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    Chicago Tribune: Wisconsin considers ending access to 911 recordings

    The Chicago Tribune reports that the Wisconsin Assembly is considering a bill that would end public access to 911 recordings because of privacy concerns.

    The recordings are generally considered public records in Wisconsin. News organizations, particularly television, often play them on the air or post them online in high-profile cases.

    Rep. Amy Sue Vruwink, D-Milladore, has introduced a bill that would limit public access to transcripts. She told the Assembly Personal Privacy Committee during a 30-minute hearing that she drafted the measure at the request of the families of Jordan Gonnering and his 21-year-old fiancee, Brittany Zimmermann.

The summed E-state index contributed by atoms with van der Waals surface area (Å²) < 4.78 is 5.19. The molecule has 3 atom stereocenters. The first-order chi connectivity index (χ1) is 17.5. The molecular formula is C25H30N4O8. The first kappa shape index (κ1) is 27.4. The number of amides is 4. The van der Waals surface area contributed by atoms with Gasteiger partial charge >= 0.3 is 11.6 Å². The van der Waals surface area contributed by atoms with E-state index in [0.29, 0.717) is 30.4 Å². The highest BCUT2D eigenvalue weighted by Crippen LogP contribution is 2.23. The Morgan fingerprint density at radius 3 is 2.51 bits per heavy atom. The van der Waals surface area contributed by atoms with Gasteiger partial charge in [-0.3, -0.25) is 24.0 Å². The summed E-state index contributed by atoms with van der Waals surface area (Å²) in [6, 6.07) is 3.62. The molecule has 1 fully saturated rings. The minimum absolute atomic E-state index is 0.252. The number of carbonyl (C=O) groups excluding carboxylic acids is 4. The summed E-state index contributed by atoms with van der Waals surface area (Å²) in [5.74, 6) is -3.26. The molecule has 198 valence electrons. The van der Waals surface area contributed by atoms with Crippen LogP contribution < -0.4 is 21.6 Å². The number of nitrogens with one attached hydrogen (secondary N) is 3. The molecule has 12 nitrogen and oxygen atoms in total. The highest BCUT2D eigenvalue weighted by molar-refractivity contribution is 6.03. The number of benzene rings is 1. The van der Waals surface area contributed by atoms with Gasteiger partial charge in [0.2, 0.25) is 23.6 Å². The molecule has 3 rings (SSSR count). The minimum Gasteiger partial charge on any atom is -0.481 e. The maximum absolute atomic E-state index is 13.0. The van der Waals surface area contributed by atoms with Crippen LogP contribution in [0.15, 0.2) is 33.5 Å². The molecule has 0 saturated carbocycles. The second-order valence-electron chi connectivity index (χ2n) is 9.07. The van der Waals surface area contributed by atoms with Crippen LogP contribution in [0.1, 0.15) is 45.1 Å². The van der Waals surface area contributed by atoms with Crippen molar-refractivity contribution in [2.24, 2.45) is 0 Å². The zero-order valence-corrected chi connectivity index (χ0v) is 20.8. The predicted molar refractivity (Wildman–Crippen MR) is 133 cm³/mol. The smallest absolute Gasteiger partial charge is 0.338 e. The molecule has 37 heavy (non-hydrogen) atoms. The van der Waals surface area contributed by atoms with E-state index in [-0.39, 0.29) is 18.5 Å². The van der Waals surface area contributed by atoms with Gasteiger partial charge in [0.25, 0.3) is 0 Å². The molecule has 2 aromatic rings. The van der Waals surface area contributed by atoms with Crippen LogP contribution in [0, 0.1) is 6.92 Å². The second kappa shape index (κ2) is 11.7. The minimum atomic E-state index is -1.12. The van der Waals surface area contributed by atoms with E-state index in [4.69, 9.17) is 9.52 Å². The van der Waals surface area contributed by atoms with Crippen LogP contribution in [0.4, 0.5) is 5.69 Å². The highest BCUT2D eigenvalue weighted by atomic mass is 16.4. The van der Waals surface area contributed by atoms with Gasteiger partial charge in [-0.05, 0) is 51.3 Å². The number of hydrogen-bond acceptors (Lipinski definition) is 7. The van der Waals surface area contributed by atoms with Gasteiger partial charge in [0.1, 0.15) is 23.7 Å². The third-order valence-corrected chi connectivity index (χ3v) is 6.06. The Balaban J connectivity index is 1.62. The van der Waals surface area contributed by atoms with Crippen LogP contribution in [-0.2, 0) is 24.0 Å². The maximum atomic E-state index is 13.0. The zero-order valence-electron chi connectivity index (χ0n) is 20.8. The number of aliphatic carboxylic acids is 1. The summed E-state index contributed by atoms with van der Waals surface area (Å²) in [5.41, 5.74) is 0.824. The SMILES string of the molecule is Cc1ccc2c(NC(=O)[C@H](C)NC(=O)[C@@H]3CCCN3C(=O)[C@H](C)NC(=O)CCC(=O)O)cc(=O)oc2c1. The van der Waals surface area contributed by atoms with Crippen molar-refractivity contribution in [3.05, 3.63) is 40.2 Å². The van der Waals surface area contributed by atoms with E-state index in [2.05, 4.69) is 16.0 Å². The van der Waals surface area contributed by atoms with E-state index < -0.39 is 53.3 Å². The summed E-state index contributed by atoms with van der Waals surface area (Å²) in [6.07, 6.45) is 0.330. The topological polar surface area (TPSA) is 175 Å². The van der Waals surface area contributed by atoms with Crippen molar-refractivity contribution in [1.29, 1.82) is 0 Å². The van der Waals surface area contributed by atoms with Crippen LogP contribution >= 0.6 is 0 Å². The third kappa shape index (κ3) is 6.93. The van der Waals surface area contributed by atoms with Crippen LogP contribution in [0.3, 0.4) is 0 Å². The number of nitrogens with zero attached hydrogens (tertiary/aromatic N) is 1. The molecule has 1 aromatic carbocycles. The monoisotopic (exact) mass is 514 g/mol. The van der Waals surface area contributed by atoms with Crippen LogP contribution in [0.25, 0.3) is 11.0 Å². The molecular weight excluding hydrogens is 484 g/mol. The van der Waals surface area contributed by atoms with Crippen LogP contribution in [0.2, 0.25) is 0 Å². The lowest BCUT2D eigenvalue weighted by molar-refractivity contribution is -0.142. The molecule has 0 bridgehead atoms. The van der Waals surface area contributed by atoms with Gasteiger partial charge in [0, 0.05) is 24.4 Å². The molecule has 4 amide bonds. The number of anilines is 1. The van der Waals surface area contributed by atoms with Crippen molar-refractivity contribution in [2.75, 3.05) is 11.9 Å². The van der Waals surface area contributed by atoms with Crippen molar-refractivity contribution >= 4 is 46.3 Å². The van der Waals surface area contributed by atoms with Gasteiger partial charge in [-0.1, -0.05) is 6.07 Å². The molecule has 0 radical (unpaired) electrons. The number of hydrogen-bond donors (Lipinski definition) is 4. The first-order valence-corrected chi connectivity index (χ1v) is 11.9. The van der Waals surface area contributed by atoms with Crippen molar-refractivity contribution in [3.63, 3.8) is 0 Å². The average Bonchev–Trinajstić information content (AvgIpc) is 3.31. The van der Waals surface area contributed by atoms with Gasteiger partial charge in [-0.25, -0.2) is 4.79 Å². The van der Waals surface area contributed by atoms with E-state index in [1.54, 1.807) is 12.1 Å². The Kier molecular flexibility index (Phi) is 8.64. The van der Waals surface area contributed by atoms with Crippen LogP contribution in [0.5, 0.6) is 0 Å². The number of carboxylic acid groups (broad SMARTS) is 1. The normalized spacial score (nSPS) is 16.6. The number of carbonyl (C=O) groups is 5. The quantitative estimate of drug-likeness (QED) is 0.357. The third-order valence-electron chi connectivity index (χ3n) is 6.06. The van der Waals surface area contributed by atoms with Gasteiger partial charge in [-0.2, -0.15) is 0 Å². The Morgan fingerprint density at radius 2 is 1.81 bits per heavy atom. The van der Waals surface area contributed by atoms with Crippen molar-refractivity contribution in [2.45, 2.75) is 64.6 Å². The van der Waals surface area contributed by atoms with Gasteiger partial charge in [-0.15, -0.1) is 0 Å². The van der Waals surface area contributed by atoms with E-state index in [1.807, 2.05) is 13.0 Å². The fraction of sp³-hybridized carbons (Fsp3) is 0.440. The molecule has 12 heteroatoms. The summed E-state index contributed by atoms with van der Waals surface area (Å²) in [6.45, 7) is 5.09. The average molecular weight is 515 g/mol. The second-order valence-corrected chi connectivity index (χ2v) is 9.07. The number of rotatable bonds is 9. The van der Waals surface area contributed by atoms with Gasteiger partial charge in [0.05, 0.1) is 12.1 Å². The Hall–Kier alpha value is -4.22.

Gonnering found Zimmermann dead in the Madison apartment they shared in 2008. Her killer has never been found.

    Their families have fought to keep Gonnering and Zimmermann’s 911 calls secret. News organizations sued to obtain them after learning a dispatcher hung up on Zimmermann and never sent police despite sounds of a struggle. […]

    Gonnering’s father, Dennis Gonnering of Marshfield, told the committee he’s sure the calls will come out eventually and his family doesn’t want to relive the horrors of the crime through the media. […]

    Wisconsin Newspaper Association Executive Director Peter Fox told the committee the public needs to hear the recordings to evaluate dispatchers and emergency services’ performance.

    People need all the information to judge for themselves rather than relying on a transcript stenographer’s descriptions of sounds in the call, he said, adding the Zimmermann calls led to reforms in the Dane County dispatch center.

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